So, Google will manage a lot of the time-consuming stuff for us, however there are still things that we'll need to manage. That's things such as user management, which covers creating users, assigning permissions, and setting passwords; SSL configuration; data import and export; configuring external read replicas, which will increase our read performance. And then the typical SQL management tasks, such as schema migrations and schema management.
The first generation version of Cloud SQL has a limit of 500 gigabytes. The second generation also has limits, however those are related to the machine type that you use. Though even the smallest instance supports over 3,000 gigabytes of storage. Cloud SQL is basically just a managed version of MySQL. However, it doesn't allow the use of any statement or function that allows for file access. So there are some differences there.
Let's jump into the console and create a SQL instance, and then show how to connect to it. We'll start on the Cloud SQL page. We don't have any existing databases, so we start with the option to create an instance. And then it wants to know whether we'll be using the first or second generation. We'll use the second generation. It's the better option in most all cases.
And now we're presented with a form. We need to fill out the details here. We'll need a name. And we're going to leave it as MySQL version 5.7. I'm going to set the region, this is just the one that's close to where I live. I'll use the eastern region. And we also need to change the machine type. Since this is just a demo, I'll use the small instance. We'll leave the drive as an SSD for the higher IOPS. And we have some options for high availability. You can see that we can easily add a failover replica, which will add a read-only copy of our database that will be promoted to the primary database in case the current primary fails. By default the backup and logging are enabled. This is an automatic backup that's kicked off for us. And the binary logging is used for replicating data to read-only copies. We'll leave the rest as the defaults, and let's just click on the Create button. Okay, it's going to take a minute, so we're going to fast-forward to when it's complete.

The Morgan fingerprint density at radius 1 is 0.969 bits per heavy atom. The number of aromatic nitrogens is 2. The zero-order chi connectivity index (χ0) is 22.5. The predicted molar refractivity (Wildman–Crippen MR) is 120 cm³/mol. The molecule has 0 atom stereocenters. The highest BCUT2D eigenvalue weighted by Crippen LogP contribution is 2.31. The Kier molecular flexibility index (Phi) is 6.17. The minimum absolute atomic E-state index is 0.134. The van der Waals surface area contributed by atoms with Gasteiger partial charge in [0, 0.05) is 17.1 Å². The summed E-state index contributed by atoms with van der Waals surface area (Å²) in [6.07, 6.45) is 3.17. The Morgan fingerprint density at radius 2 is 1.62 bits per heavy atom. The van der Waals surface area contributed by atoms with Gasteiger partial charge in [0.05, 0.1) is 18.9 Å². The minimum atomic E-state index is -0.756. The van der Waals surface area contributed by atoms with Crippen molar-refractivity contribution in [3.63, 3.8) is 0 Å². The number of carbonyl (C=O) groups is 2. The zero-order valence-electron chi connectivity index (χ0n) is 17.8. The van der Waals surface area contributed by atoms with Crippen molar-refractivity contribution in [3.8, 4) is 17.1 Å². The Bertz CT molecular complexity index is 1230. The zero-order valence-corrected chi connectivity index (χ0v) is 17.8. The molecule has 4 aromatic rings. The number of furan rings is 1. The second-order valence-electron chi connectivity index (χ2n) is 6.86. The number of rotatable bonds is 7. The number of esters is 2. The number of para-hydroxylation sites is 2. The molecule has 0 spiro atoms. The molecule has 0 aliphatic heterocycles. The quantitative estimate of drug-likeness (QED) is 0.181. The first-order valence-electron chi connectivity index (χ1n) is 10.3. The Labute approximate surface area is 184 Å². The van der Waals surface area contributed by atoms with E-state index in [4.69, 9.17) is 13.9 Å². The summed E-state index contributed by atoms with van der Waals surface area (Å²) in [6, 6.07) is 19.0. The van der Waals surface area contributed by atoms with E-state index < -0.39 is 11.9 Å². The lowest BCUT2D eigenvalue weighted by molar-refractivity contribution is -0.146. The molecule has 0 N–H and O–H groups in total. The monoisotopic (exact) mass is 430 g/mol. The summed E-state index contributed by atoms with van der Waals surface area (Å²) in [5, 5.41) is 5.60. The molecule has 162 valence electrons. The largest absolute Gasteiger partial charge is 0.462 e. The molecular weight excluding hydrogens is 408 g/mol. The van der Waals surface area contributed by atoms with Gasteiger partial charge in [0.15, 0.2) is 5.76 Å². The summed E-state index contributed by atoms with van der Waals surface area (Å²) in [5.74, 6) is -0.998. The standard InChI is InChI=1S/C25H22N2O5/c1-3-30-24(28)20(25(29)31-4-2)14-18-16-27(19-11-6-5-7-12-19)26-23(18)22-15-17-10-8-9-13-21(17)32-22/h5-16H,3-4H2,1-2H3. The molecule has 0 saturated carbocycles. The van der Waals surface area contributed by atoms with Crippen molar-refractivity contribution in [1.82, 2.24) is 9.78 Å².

And if we click into the instance we have a dashboard for viewing and editing the instance. On the Overview tab there's some general info. And if we click the Access Control we can add networks that'll be able to access the instance. For the sake of an easy demo, I'm just going to open this up to the world. And we can use the Backups tab to create manual backups, or change our backup window. And then we have a Replicas tab, and this is where we'd create read-only or failover replicas.
Okay, and back on the Overview page we have some quick links that show you how to connect to SQL from different places. All right, let's actually try and connect. We'll start with opening up Cloud Shell. And it's just going to take a moment. Okay, there we are. We can now connect with any MySQL client. And this will work because we've opened it up to the world. So we're going to paste in the password here. Great, and we're connected. And now if we run Show Databases we can list off the databases that exist. And we just get the default databases back.
Now for connecting we can also use the gcloud command-line tool to connect. And it will add the instance to the SQL instances network whitelist. And that will allow us to connect without needing to first open up the ports. Once we've connected in with the gcloud command-line tool, it's just a standard MySQL client. There's really nothing else after that. Now after you have an instance up and running, it's pretty much the same as any other MySQL instance. So there's really not much else to say about it. So, that's going to wrap up our lesson here.
In our next lesson, we're going to cover metadata. So if you're ready to keep going then let's get started with the next lesson.
Ben Lambert is a software engineer and was previously the lead author for DevOps and Microsoft Azure training content at Cloud Academy. His courses and learning paths covered Cloud Ecosystem technologies such as DC/OS, configuration management tools, and containers. As a software engineer, Ben’s experience includes building highly available web and mobile apps. When he’s not building software, he’s hiking, camping, or creating video games.